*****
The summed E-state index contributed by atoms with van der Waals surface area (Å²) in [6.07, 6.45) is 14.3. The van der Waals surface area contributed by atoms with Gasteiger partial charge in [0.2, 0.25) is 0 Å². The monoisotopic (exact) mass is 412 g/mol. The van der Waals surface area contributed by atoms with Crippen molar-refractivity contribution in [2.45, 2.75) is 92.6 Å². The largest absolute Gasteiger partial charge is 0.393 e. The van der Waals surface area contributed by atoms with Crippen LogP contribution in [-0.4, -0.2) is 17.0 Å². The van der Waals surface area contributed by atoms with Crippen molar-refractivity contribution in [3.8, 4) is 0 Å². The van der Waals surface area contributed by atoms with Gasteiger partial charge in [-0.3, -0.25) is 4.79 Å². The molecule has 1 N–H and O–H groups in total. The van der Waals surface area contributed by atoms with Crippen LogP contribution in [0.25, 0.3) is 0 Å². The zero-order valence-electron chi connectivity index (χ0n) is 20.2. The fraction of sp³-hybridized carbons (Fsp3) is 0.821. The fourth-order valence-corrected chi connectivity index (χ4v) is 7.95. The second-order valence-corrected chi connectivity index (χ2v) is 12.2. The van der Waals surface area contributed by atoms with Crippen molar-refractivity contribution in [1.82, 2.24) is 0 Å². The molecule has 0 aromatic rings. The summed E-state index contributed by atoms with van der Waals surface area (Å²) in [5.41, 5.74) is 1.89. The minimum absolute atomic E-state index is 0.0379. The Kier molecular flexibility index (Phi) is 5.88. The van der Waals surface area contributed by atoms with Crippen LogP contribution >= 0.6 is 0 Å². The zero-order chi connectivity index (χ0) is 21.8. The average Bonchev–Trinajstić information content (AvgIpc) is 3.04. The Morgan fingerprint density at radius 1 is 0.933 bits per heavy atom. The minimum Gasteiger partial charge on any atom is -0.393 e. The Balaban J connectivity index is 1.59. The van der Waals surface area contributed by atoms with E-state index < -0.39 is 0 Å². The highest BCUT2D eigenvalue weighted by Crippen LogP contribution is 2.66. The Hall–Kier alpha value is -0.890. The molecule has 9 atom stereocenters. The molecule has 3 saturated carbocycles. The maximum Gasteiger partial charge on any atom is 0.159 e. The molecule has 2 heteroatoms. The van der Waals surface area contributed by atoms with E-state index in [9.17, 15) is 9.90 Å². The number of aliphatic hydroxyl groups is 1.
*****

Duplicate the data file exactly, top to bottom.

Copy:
The summed E-state index contributed by atoms with van der Waals surface area (Å²) in [6.07, 6.45) is 14.3. The van der Waals surface area contributed by atoms with Gasteiger partial charge in [0.2, 0.25) is 0 Å². The monoisotopic (exact) mass is 412 g/mol. The van der Waals surface area contributed by atoms with Crippen molar-refractivity contribution in [2.45, 2.75) is 92.6 Å². The largest absolute Gasteiger partial charge is 0.393 e. The van der Waals surface area contributed by atoms with Crippen LogP contribution in [-0.4, -0.2) is 17.0 Å². The van der Waals surface area contributed by atoms with Crippen molar-refractivity contribution in [3.8, 4) is 0 Å². The van der Waals surface area contributed by atoms with Gasteiger partial charge in [-0.3, -0.25) is 4.79 Å². The molecule has 1 N–H and O–H groups in total. The van der Waals surface area contributed by atoms with Crippen LogP contribution in [0.25, 0.3) is 0 Å². The zero-order valence-electron chi connectivity index (χ0n) is 20.2. The fraction of sp³-hybridized carbons (Fsp3) is 0.821. The fourth-order valence-corrected chi connectivity index (χ4v) is 7.95. The second-order valence-corrected chi connectivity index (χ2v) is 12.2. The van der Waals surface area contributed by atoms with Crippen molar-refractivity contribution in [1.82, 2.24) is 0 Å². The molecule has 0 aromatic rings. The summed E-state index contributed by atoms with van der Waals surface area (Å²) in [5.41, 5.74) is 1.89. The minimum absolute atomic E-state index is 0.0379. The Kier molecular flexibility index (Phi) is 5.88. The van der Waals surface area contributed by atoms with Crippen LogP contribution >= 0.6 is 0 Å². The zero-order chi connectivity index (χ0) is 21.8. The average Bonchev–Trinajstić information content (AvgIpc) is 3.04. The Morgan fingerprint density at radius 1 is 0.933 bits per heavy atom. The minimum Gasteiger partial charge on any atom is -0.393 e. The Balaban J connectivity index is 1.59. The van der Waals surface area contributed by atoms with E-state index < -0.39 is 0 Å². The highest BCUT2D eigenvalue weighted by Crippen LogP contribution is 2.66. The Hall–Kier alpha value is -0.890. The molecule has 9 atom stereocenters. The molecule has 3 saturated carbocycles. The maximum Gasteiger partial charge on any atom is 0.159 e. The molecule has 2 heteroatoms. The van der Waals surface area contributed by atoms with E-state index in [9.17, 15) is 9.90 Å². The number of aliphatic hydroxyl groups is 1.